The newborn puppy

A lot happens in the first few weeks of a puppy's life. It starts to see and hear and learns to interact with its siblings and us humans. This period of development is very important for how the puppy will turn out as an adult.

The first few weeks

When the puppy is born, it is both blind and deaf. During the first ten days of the puppy's life, important parts of the brain are not activated and the newborn puppy is almost entirely dependent on its environment for survival. In the beginning, the puppy's life is all about eating and sleeping. A healthy puppy is never completely still and even when it is sound asleep there is some degree of twitching of the head or body. A newborn puppy's skin is very sensitive to pressure, especially over the muzzle and under the paws. This helps the puppy to orientate itself when searching for the teat.

Puppy's body temperature

In the newborn puppy, temperature regulation is not fully developed, so it is important to ensure that the puppy's environment is suitably warm and that the surface does not become too cold or wet. A temperature of around 20-22 degrees in the puppy's room is usually adequate, slightly warmer for smaller dog breeds with less fur. The temperature should not be so hot that the bitch is uncomfortable. Signs that it is too cold for the puppies may be that they lie close together on a pile. The opposite may be true if they are more or less scattered in the crate.

Development of vision and hearing

Between two and three weeks of age, a lot happens in the puppy's development. The eyes gradually open when the puppy is about 8-10 days old. At first the puppy's vision is very poor but eventually it begins to perceive shadows and by 3 weeks of age it can be expected that the puppy's vision is relatively good. Until then, the puppy's eyes should be protected from bright light. Hearing develops gradually and the puppy starts to hear when it is around 15-20 days old.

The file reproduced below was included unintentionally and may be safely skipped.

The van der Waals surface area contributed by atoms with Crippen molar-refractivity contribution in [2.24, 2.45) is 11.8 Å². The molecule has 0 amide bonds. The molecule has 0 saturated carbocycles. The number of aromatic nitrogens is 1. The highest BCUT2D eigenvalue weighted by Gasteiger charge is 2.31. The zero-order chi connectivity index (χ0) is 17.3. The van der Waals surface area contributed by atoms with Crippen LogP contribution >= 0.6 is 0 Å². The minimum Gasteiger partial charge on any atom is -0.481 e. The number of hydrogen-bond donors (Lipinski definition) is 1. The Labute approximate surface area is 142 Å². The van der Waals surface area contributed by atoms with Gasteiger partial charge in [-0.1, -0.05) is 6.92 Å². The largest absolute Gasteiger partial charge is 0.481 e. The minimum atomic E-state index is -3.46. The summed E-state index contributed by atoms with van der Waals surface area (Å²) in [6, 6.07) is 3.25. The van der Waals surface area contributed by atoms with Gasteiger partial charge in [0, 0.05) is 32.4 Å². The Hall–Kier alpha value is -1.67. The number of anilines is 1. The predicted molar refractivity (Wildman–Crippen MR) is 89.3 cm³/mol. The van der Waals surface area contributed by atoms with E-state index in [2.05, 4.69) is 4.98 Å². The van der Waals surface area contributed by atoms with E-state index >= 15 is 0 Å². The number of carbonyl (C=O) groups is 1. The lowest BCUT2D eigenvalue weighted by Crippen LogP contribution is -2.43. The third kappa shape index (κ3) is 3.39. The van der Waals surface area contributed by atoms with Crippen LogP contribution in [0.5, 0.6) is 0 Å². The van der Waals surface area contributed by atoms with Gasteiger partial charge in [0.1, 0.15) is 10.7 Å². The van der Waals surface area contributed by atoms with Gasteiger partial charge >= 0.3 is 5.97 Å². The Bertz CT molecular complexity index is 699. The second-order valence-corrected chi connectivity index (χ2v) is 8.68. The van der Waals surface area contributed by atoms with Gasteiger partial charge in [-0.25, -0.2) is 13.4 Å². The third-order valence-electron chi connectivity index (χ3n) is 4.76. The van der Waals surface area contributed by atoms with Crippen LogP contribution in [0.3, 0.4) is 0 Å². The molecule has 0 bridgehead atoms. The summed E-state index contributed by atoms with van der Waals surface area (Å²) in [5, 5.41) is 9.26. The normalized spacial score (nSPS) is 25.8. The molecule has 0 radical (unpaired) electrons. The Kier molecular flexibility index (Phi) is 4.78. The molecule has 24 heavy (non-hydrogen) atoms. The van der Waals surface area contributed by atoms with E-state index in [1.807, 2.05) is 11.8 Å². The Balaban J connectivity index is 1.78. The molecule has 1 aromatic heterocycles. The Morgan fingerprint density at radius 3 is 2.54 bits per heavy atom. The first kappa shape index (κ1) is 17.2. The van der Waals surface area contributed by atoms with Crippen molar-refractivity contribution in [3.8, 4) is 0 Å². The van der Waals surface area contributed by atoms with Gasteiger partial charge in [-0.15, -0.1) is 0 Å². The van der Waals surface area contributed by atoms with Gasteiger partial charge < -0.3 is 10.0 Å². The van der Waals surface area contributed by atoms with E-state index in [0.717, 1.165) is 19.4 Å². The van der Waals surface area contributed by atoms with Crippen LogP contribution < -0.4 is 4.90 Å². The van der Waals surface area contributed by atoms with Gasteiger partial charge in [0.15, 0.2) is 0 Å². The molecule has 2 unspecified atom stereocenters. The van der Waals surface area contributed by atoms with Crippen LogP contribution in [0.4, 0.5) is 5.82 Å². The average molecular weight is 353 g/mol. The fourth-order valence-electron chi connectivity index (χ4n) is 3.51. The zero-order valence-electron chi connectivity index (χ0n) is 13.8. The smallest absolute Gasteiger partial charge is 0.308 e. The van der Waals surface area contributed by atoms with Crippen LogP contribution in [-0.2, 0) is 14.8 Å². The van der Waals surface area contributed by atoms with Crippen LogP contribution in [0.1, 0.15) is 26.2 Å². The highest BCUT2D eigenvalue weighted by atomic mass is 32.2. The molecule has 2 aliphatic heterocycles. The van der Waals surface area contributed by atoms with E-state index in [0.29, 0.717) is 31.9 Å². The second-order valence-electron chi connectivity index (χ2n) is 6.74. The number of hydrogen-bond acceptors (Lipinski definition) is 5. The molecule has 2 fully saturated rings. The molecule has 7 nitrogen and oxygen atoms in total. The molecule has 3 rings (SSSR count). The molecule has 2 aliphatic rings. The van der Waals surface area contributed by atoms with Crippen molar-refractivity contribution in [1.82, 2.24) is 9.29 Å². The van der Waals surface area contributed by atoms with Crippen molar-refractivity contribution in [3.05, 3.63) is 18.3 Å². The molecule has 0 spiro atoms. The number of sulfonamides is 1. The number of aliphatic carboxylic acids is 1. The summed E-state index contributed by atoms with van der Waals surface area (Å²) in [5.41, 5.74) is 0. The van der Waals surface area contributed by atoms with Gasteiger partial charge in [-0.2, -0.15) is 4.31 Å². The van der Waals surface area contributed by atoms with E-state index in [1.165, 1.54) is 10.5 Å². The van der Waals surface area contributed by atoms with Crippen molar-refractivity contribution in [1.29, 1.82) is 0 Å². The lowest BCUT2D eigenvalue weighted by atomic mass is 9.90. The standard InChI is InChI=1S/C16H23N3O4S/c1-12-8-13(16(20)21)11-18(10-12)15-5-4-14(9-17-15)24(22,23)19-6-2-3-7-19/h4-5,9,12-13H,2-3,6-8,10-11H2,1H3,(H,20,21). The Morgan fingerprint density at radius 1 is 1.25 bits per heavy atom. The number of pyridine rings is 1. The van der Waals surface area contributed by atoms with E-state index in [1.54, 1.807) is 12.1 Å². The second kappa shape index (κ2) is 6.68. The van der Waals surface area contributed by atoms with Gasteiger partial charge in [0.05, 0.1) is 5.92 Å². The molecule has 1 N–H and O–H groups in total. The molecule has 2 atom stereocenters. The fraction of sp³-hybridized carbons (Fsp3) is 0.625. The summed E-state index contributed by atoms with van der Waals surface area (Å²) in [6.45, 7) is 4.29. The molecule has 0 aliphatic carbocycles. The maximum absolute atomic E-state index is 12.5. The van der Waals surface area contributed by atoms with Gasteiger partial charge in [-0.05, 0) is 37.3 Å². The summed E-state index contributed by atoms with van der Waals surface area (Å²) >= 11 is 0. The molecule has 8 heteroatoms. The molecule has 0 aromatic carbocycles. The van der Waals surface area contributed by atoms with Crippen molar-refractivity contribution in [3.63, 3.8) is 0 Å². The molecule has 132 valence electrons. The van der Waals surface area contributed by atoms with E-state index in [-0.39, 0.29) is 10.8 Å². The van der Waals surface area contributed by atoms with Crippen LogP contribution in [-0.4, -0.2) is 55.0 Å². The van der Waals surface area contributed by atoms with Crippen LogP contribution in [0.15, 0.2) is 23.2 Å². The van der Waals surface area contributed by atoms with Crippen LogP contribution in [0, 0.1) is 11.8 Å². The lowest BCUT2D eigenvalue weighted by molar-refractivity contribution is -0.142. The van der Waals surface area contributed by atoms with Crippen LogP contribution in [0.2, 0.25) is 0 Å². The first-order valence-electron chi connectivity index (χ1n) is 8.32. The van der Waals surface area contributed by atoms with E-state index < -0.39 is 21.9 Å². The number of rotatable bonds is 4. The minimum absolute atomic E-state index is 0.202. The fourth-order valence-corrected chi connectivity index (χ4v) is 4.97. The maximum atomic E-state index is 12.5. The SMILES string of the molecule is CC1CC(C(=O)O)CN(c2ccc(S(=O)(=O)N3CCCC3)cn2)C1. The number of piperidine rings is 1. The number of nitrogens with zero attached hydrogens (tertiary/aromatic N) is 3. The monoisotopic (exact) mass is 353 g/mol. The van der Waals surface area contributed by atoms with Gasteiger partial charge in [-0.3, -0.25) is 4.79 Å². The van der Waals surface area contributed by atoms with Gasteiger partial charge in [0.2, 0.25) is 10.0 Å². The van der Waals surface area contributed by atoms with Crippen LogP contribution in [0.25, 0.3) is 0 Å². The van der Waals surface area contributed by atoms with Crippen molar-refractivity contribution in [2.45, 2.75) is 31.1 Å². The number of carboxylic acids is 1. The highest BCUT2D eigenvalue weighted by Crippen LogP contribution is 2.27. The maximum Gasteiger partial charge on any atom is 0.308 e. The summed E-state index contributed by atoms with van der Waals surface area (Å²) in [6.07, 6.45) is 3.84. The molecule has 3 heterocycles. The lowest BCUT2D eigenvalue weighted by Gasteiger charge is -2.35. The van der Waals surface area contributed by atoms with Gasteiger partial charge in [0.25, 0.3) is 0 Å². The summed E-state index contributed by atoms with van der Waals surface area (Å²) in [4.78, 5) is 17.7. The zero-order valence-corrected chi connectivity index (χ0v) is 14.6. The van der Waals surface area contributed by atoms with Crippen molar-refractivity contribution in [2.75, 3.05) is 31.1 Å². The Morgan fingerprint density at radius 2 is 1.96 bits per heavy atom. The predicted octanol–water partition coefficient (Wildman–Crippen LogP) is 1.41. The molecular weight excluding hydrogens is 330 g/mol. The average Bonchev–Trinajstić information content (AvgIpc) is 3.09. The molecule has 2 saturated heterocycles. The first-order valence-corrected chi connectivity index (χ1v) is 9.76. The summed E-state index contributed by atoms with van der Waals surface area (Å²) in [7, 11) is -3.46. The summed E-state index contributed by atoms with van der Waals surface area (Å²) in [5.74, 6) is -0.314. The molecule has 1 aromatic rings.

Social development

From 3 weeks of age, the puppy's socialisation period begins and lasts until it is about 12 weeks old. The nature of this period has a major impact on further development and contact with mother and siblings is crucial. Through play and fighting with its littermates, the puppy learns how to be a dog and where the boundaries are. Failure to do this can lead to problems when the puppy becomes an adult, manifesting itself through aggression or fear of other dogs.

If the puppy has continuous contact with humans during this period, it will learn to see us as members of the pack. Pick up and handle each puppy individually and accustom them to human contact several times a day. Always make sure this is done in a calm and positive way for the puppy. At 5 weeks of age it has been seen that the puppy is at its least sceptical of its surroundings and therefore this is a good time to introduce the puppy to new, positive situations. As a rule, a puppy will be less fearful and suspicious of a new situation than an inexperienced, adult dog. On the other hand, a puppy that is frightened during this period may retain the same fear of the corresponding situation for a long time, perhaps for the rest of its life.

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